Unmasking Barrioquinto and his art philanthropy
Why is Andres Barrioquinto wearing a face mask?
I asked the artist’s manager Derek Flores this question during the opening of his exhibit at the National Museum of Fine Arts last Nov. 8.
“Barrioquinto is feeling under the weather. He’s making sure not to catch the flu,” Derek answered.
But someone close to the artist said: “Maybe the mask is a statement.”
Whatever. But during this exhibit, there was one statement that came loud and clear: Barrioquinto wants to help Filipino artists.
This award-winning artist whose works have been sold in auction houses such as Sotheby’s, Christie’s, Larasati and Leon Gallery took the chance to give back and support young Filipino artists and future grantees of the Asian Cultural Council (ACC) as it celebrates its 55th anniversary this year through a special benefit exhibit of his contemporary portraiture.
Barrioquinto did portraits of 18 industry leaders, art patrons, connoisseurs, namely Cecile Ang, Grace Ang, Grace BarbersBaja, Abigail Binay-Campos, Ben Chan, Angelita Almeda Cruz, Baby Araneta-Fores, Juliana Gomez, Richard Gomez, Lucy Torres-Gomez, Small Laude, Jessica Kienle-Maxwell, Josie CruzNatori, Sheila Romero, Robbie Santos, Audrey Tan-Zubiri, Bea Zobel and Kevin Zonnenberg.
The ACC was created in 1963 by John D. Rockefeller III “to give grants to individuals and institutions to support work that fosters exchange between Asia and the US.” Since then, some 400 Filipinos have received ACC grants, and eight of them have been proclaimed National Artists: Jose Joya (visual arts), Lucrecia Kasilag (music), Jose Maceda (music), Lamberto Avellana (film), Francisco Feliciano (music), Alice Reyes (dance), Ramon Santos (music) and newly-conferred Kidlat Tahimik (film).
ACC grantees from the Philippines for 2018 are Joseph Keith
Andres Barrioquinto embraces the value of giving back, together with the Asian Cultural Council
Anicoche (theater), Anna Marika Lissa Constantino (curation/visual arts), Maria Joselina Anna Gonzalez Cruz (curation), Zeny May Recidoro (art criticism), Anna Margarita Reyes (dance/cinematography), Elena Comendador and Elizabeth Roxas (design & dance collaboration) and Grace Nono (music/graduate studies).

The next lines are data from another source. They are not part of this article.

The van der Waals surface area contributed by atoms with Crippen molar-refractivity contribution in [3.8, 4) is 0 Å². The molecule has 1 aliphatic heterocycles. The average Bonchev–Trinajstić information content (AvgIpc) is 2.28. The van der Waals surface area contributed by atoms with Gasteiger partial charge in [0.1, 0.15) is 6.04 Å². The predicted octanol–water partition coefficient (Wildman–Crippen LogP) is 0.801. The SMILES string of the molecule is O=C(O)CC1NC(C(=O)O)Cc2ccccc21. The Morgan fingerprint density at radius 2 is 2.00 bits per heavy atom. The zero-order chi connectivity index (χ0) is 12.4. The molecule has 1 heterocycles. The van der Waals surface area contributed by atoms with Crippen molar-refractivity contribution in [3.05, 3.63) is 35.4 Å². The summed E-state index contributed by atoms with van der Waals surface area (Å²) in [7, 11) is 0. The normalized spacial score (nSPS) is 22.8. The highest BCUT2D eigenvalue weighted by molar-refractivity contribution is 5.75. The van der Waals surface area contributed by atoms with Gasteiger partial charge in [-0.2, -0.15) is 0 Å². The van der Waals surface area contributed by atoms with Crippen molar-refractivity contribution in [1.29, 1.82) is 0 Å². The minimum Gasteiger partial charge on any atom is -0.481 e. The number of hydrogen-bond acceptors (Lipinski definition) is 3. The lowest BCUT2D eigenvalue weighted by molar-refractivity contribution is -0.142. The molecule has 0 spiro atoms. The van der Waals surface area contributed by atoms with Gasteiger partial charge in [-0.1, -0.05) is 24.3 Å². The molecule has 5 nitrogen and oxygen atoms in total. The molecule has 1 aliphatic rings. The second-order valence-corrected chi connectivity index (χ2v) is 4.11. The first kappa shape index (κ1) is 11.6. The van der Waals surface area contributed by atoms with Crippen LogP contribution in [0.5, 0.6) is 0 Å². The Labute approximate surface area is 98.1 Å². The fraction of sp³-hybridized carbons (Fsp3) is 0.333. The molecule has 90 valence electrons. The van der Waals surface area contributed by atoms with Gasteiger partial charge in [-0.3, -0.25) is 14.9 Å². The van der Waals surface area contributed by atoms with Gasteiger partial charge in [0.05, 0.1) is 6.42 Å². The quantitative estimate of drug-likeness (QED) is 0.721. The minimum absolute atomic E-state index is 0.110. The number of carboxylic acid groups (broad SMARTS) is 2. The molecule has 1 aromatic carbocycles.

During the exhibit opening, ACC chairman Wendy O’Neill and ACC Philippines chairman Ernest Escaler both thanked Barrioquinto for joining hands with ACC and embracing art philanthrophy.
Art philanthropy was clearly his statement, perhaps tucked beneath that face mask. What about his art statement? “My work is perhaps more sharply individualized than the realist, therefore more dramatically my own, sometimes to the point of eccentricity. My works’ individuality becomes more natural when I’m probing my own soul rather than reflecting the world of ideas, and in expressing my inner world rather than revealing a basic harmony around us. I paint images so exaggerated or distorted that they take us away from the familiar world into one of emotion and feeling. In their most extreme, these expressions may even become hysterical or nightmarish.”
We really didn’t see hysterical or nightmarish portraits in the exhibit. What we saw were charming, enigmatic, profound portraits that made us stop and think, and see the subjects from a different perspective. Manila’s art-loving crowd had some favorites though — like those of Bea Zobel, Ben Chan and Audrey Tan-Zubiri.
What’s next for Barrioquinto in 2019? His first solo show in New York City in March , a comeback solo exhibition in London in September. What statement piece will he wear
next? I am aching to unmask it.
In partnership with the National Museum, the ACC presents “Portraits by Andres Barrioquinto” goes on until Nov. 15, 2018 at the Osmena Hall of the National Museum of Fine Arts, Padre Burgos Avenue, Manila.
Follow the author on Instagram and Facebook@milletmartinezmananquil. Email her at mmmananquil@ philstarmedia.com.
Audrey Tan-Zubiri with Sen. Migz Zubiri
Andres Barrioquinto with his statement mask
US Ambassador Sung Kim, (6th from left) with the movers of the Asian Cultural Council Philippines (from left) Malu Gamboa-Lindo, Cecily Cook, Rajo Laurel, Alice Eduardo, Dr. Joven Cuanang, Ernest Escaler, Josie Natori, Maribel Ongpin, Miho Walsh, ACC chairman Wendy O’Neill, Ching Cruz, Tess Rances
Small Laude Grace Ang with Felix Ang
Richard Gomez and Lucy Torres-Gomez with their and Juliana Gomez‘s portraits
Bledes Fores-Legarda, Veana Fores and Margarita Fores with the portrait of their mom Baby Fores
Jessica Kienle-Maxwell with Jesse Maxwell
Grace Barbers-Baja with Lauro Baja III
Therese Santos Linda Ho-McAfee, Joanne de Asis-Benitez, Marissa Araneta
Ching Cruz Shine Kuk Derek Flores, Fe Rodriguez
Eloisa Klecheski Margie Moran, Carol Garcia, Miguel Pastor
Angelita Almeda Cruz
Gemma Cruz-Araneta, Elena Coloma, Betsy Westendorp
Marivic Vasquez, Bettina Osmena
US Ambassador Sung Kim and wife Jae Eun Chung
Kaye Tinga, Alice Eduardo